Rising early, we set up the outdoor cooking area, canopy and got things organized for our weekend. A few minutes after 7, as we are enjoying a cup of coffee and Hubby prepares to go fishing, the ferry pulls in to let off the first passengers of the day.  As usual, they blast off the horn to let those waiting know they have arrived.

We hear the loudspeaker, Capt. Jeremy and the deck hand greet us with a hearty hello and the question “What’s for breakfast?” Prompted, no doubt, by the fact that usually we send food down to the boat. They often send us some oft he Asian Carp the land on the boat to use for bait.

Egg sandwiches were delivered to the crew on their next run.


When our daughter passed away, in 2014, all her craft and quilting supplies were put away. This summer, in an effort to scale down some of the fabric stash and clutter in my craft area, I came upon the boxes and bags filled with her work.

Yes, I grieved again, while trying to decide what should be done with all this. Embroidery, crewel work and quilt blocks. Part of them went into a box to be passed on. I do not do embroidery or crewel work and never will. A disabled friend of a friend does and I know it will be appreciated there.

The quilt blocks and fabric remained, staring at me every time I went in the room. Finally, inspiration struck. I got out some of the blocks and started quilts for each of her three grand children.

I truly worked long and thought hard, since the children are three, four and six years old. Will they understand and cherish them? I do hope so.

But there were other blocks left, a small wall-hanging or lap quilt for each sister? Yes. Those are  in the works. And one for each of her two sons ‘on the drawing board’.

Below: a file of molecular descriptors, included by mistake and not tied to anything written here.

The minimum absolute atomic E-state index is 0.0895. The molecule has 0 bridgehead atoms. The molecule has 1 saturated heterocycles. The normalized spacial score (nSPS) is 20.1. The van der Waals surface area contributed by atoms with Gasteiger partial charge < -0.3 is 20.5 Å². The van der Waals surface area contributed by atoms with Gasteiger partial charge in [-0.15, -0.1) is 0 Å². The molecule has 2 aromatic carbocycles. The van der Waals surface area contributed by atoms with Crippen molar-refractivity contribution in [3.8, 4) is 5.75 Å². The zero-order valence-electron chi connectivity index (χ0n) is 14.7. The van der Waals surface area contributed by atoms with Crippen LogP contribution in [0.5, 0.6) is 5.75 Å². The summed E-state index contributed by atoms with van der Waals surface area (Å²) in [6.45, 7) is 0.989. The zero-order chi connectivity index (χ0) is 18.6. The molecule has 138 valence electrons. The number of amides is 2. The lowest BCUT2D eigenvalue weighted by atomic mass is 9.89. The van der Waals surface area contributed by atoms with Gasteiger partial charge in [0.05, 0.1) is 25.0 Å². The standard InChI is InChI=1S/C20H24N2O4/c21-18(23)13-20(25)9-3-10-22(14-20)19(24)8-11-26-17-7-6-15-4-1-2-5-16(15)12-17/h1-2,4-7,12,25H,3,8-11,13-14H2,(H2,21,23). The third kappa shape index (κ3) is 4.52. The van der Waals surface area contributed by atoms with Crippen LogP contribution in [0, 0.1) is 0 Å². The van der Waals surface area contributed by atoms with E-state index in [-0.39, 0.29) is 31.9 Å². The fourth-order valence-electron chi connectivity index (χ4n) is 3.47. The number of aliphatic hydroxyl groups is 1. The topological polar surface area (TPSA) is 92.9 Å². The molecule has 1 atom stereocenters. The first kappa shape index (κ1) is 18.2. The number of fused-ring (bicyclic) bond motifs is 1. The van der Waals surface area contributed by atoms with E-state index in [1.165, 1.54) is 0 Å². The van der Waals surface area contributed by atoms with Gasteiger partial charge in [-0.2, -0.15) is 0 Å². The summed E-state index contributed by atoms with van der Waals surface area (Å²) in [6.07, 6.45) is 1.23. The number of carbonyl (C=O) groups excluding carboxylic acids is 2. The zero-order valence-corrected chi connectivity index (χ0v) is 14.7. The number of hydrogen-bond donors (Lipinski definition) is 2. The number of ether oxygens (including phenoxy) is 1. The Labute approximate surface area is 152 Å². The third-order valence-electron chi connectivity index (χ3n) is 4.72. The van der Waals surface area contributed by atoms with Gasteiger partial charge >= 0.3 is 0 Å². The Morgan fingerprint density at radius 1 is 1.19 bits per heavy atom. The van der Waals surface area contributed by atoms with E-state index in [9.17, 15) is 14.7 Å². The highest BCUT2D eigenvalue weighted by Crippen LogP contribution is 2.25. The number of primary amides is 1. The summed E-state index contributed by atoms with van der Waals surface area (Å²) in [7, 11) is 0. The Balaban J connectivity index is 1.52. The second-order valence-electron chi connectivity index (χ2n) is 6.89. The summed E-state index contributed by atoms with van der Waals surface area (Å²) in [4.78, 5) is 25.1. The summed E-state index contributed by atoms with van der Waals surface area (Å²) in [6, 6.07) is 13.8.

It hurts some to think of trips to buy fabric and all the fun we had in the planning, knowing she never got to see the fruit of this lavor. There are more than a few teardrops on some of the blocks.

Ir’s hard work, but it is bringing me comfort, as I hope it will to the recipients.


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Dear Morgan,

This frame holds some of your history.

I will tell you what I can, the quilt blocks were pieced by your great-great-great-grandmother.

She used those cardboard cutouts to make the smaller pieces to sew together by hand as you can see from the one I left upside down. those pieces and the cutout are from a pattern called double wedding ring.

The full block and its pieces are called Dresden Plate.

You might notice your great-great- great grandfather’s name and address on the pattern pieces I included.

The fabric in the back was from her ‘fabric stash’ as quilters call the fabrics saved or purchased for making their treasures.

The red flowers is from an old feed sack, the way many ladies got their fabric. Often they would make a child a dress or shirt and then use the remainder for quilts.

I came by this from someone who had purchased it at an auction and passed it to me. I saved some of the old fabric and blocks, because they are treasures.

Your Great-great grandmother, Bettie, told me they were made by her mother-in-law and asked if I would fix some for you. So here it is, I do hope that you will find it a ‘treasure’ and as you grow up something you will always love.

Mary Shipman